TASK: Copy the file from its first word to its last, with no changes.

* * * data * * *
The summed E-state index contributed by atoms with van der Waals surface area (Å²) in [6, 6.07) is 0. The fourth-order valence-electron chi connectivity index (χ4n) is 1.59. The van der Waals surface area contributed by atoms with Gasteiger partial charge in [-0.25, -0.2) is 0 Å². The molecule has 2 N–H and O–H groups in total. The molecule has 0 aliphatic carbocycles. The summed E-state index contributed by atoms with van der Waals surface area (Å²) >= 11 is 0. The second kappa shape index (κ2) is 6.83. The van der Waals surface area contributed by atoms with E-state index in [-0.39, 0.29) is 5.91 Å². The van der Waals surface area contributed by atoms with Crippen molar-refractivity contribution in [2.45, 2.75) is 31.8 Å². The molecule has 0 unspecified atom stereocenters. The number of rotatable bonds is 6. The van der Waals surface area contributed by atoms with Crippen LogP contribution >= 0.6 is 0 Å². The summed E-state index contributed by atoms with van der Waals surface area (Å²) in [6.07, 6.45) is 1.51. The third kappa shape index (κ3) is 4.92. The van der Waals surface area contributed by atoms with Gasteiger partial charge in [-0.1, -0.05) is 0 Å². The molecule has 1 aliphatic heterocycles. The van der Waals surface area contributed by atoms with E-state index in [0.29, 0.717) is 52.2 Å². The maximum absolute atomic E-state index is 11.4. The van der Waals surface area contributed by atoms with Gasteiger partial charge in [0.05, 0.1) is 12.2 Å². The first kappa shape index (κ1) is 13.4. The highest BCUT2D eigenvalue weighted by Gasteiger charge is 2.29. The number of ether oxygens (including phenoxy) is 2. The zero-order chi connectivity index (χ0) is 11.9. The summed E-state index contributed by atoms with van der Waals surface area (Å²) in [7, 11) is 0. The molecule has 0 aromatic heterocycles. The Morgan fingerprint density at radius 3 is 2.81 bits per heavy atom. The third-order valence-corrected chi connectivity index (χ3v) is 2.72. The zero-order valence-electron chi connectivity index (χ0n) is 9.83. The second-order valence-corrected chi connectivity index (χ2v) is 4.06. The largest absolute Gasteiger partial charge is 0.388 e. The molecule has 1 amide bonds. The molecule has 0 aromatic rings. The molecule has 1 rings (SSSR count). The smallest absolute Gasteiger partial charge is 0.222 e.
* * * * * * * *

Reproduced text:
The summed E-state index contributed by atoms with van der Waals surface area (Å²) in [6, 6.07) is 0. The fourth-order valence-electron chi connectivity index (χ4n) is 1.59. The van der Waals surface area contributed by atoms with Gasteiger partial charge in [-0.25, -0.2) is 0 Å². The molecule has 2 N–H and O–H groups in total. The molecule has 0 aliphatic carbocycles. The summed E-state index contributed by atoms with van der Waals surface area (Å²) >= 11 is 0. The second kappa shape index (κ2) is 6.83. The van der Waals surface area contributed by atoms with E-state index in [-0.39, 0.29) is 5.91 Å². The van der Waals surface area contributed by atoms with Crippen molar-refractivity contribution in [2.45, 2.75) is 31.8 Å². The molecule has 0 unspecified atom stereocenters. The number of rotatable bonds is 6. The van der Waals surface area contributed by atoms with Crippen LogP contribution >= 0.6 is 0 Å². The summed E-state index contributed by atoms with van der Waals surface area (Å²) in [6.07, 6.45) is 1.51. The third kappa shape index (κ3) is 4.92. The van der Waals surface area contributed by atoms with Gasteiger partial charge in [-0.1, -0.05) is 0 Å². The molecule has 1 aliphatic heterocycles. The van der Waals surface area contributed by atoms with E-state index in [0.29, 0.717) is 52.2 Å². The maximum absolute atomic E-state index is 11.4. The van der Waals surface area contributed by atoms with Gasteiger partial charge in [0.05, 0.1) is 12.2 Å². The first kappa shape index (κ1) is 13.4. The highest BCUT2D eigenvalue weighted by Gasteiger charge is 2.29. The number of ether oxygens (including phenoxy) is 2. The zero-order chi connectivity index (χ0) is 11.9. The summed E-state index contributed by atoms with van der Waals surface area (Å²) in [7, 11) is 0. The molecule has 0 aromatic heterocycles. The Morgan fingerprint density at radius 3 is 2.81 bits per heavy atom. The third-order valence-corrected chi connectivity index (χ3v) is 2.72. The zero-order valence-electron chi connectivity index (χ0n) is 9.83. The second-order valence-corrected chi connectivity index (χ2v) is 4.06. The largest absolute Gasteiger partial charge is 0.388 e. The molecule has 1 amide bonds. The molecule has 0 aromatic rings. The molecule has 1 rings (SSSR count). The smallest absolute Gasteiger partial charge is 0.222 e.